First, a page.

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January 06, 2021
Where do myths come from? They’ve been around since before people could write as a way of explaining natural phenomena, or cultural issues. Many of the myths around hair come from common misunderstandings or have been handed on from past generations where habits or capabilities were very different.
1. Women over 40 need to cut their hair short
Like many social observations this one is way out of date. It was always about condition not length. In the old days before great conditioners, expert colouring and skilful cutting and styling etc. long dry frizzy white hair made a woman look old and tired. Today we have the skill and technology to make 60 the new 40.
2. If you stretch out your time between shampoos then less hair falls outNo. What’s going to fall will fall. 80-100 hairs a day is the natural average in the lifecycle. The hair falls, the root rests for 3 months and then the hair grows back. Regular daily massage is likely to improve the blood supply bringing nutrients and removing toxins from the scalp. Which will make the hair root healthier and stronger. See blog: How to Shampoo
3. It’s better to air dry hair than blow dry hairFor condition yes but not if you hate the air-dried look on your hair.
4. If I cold-rinse I’ll have shinier hair
No evidence to back that up but the cold rinse should make you feel perkier.
5. Washing your hair every day is damagingNot if you’re using quality products and airdrying. But over blow-drying or ironing hair with poor technique seven times a week is much worse than twice a week. The difference is burning the same piece of hair an extra 261 times a year. Over a thousand extra times on the ends of long hair! Learn better, safer styling techniques. See blog: Home Blowdry Tips
6. Stress turns your hair greyThe overall greyness of hair is caused by the proportion of coloured hair to hair without colour pigment (white hair). Hair is either coloured or white. There is no single grey hair.
Auto immune functions are impacted by stress and can affect the loss of coloured hair linked with alopecia, which can then return hair without colour. There’s conflicting research on this but we do know that vitamin deficiencies can lead to loss of hair colour. Smokers are twice as likely to start going grey under 30. See blog: Help! My Hair’s Turning Grey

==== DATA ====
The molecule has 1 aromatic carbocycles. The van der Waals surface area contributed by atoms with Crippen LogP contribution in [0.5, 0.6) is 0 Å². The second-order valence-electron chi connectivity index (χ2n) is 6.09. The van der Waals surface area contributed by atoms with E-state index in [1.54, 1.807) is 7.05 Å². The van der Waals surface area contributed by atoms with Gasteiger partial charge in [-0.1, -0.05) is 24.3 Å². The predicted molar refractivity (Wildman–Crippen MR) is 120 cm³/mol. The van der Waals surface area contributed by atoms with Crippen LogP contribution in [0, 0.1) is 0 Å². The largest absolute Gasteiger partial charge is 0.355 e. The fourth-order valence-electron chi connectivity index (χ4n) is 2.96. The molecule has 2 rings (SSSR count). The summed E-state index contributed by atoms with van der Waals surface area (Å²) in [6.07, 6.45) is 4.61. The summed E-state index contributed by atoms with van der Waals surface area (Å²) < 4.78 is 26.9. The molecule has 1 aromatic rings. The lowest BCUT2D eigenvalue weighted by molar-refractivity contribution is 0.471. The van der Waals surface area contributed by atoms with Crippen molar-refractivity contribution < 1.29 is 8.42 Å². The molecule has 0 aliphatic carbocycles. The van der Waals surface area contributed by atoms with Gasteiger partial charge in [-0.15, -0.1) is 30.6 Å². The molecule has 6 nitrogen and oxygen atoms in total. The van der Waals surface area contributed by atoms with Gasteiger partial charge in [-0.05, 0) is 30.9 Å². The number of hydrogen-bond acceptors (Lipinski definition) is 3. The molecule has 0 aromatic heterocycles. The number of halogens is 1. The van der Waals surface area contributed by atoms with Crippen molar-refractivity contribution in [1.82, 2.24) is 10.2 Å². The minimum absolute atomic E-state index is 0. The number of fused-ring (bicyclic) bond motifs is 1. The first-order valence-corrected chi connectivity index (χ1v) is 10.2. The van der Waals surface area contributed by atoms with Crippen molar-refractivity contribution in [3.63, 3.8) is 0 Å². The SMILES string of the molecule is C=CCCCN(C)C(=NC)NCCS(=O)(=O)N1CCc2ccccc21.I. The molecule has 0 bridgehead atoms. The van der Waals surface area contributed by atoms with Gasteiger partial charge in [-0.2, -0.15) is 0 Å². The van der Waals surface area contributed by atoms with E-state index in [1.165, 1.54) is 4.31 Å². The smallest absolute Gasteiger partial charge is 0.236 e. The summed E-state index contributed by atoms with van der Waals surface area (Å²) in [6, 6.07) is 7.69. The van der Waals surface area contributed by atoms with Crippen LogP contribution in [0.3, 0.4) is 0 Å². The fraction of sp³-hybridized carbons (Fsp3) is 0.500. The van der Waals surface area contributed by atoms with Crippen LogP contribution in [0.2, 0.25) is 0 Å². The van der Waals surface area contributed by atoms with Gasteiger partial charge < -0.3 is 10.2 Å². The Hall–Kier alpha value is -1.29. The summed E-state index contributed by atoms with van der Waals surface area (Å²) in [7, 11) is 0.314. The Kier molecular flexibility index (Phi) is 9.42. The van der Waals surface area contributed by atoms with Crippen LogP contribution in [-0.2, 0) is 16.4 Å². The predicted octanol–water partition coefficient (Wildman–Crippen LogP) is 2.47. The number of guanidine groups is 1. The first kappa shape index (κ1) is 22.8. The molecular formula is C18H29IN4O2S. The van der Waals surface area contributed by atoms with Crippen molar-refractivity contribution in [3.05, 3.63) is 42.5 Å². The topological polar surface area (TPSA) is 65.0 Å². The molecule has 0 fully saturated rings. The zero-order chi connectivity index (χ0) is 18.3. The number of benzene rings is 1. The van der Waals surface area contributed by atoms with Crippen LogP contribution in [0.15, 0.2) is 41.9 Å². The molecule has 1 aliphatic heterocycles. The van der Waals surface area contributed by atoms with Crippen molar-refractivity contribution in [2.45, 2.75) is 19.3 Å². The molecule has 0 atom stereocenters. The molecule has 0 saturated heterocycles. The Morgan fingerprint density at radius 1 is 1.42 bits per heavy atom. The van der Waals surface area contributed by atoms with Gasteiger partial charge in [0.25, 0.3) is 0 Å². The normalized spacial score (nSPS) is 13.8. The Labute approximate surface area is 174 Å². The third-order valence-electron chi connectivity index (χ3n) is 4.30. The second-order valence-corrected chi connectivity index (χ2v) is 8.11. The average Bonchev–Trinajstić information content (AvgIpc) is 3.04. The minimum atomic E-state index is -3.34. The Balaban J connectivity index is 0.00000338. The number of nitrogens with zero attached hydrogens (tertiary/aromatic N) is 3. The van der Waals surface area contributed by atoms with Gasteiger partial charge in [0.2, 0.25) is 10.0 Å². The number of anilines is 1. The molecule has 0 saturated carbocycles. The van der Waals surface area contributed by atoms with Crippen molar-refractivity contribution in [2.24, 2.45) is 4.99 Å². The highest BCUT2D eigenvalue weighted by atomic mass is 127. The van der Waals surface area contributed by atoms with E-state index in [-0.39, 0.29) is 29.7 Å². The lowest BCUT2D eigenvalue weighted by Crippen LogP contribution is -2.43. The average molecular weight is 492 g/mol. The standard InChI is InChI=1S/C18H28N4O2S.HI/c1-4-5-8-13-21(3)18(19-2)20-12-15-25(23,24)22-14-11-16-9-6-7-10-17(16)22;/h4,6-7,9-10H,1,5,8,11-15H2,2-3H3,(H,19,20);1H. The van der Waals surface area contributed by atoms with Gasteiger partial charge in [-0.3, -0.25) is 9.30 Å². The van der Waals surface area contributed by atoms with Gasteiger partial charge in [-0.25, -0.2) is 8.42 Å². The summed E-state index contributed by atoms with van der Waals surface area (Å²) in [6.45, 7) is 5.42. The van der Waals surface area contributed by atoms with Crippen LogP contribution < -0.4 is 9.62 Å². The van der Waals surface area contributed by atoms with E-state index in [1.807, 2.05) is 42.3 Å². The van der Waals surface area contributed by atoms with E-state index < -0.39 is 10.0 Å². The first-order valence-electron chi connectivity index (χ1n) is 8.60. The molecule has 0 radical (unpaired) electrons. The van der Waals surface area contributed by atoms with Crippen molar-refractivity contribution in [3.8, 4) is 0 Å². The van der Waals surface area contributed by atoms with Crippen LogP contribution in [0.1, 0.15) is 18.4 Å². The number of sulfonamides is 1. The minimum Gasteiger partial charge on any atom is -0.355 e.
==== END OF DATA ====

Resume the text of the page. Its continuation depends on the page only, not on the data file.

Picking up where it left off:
7. The more the shampoo foams, the better
The foam is more about the sensory effect than cleansing. Some very good cleansers are low or no foam. See blog: Co-wash Sounds Like Fun
8. Split ends can be repairedAbsolutely not, but some potions may lessen the effect temporarily with glue like ingredients. Hair splits when the structure of the hair shaft is so dehydrated and destroyed that it fractures apart. All those protein bonds were washed away long ago. Nothing will put them back. Trim the ends off and use LifeSaver Prewash Treatment to stop the new hair going the same way.
1. Healthy Hair 2. Damaged Hair 3. Split End
9. Hair oil can make your hair greasy Oils can be very useful in making up for the dryness in hair, reducing frizz and giving a sheen. But if you use more than the hair can absorb or the oil molecules are too large then they’ll sit on the surface and look oily. And just because it’s a natural oil doesn’t mean it’s any good for hair. Crude oil and lard will attest to that. Magic Oil is an effective silicone-free blend of light natural oils that the hair can absorb into the surface cuticle to eliminate frizz and dryness. See blog: What’s the Magic
10. You must rinse out all the conditioner
No. You want the hair to hold onto some for protection, combability and shine. Make sure you comb the conditioner through so it spreads evenly, then rinse well. Hair will hold onto what it wants and you’ll get used to judging whether you should rinse a little less if your hair is particularly dry.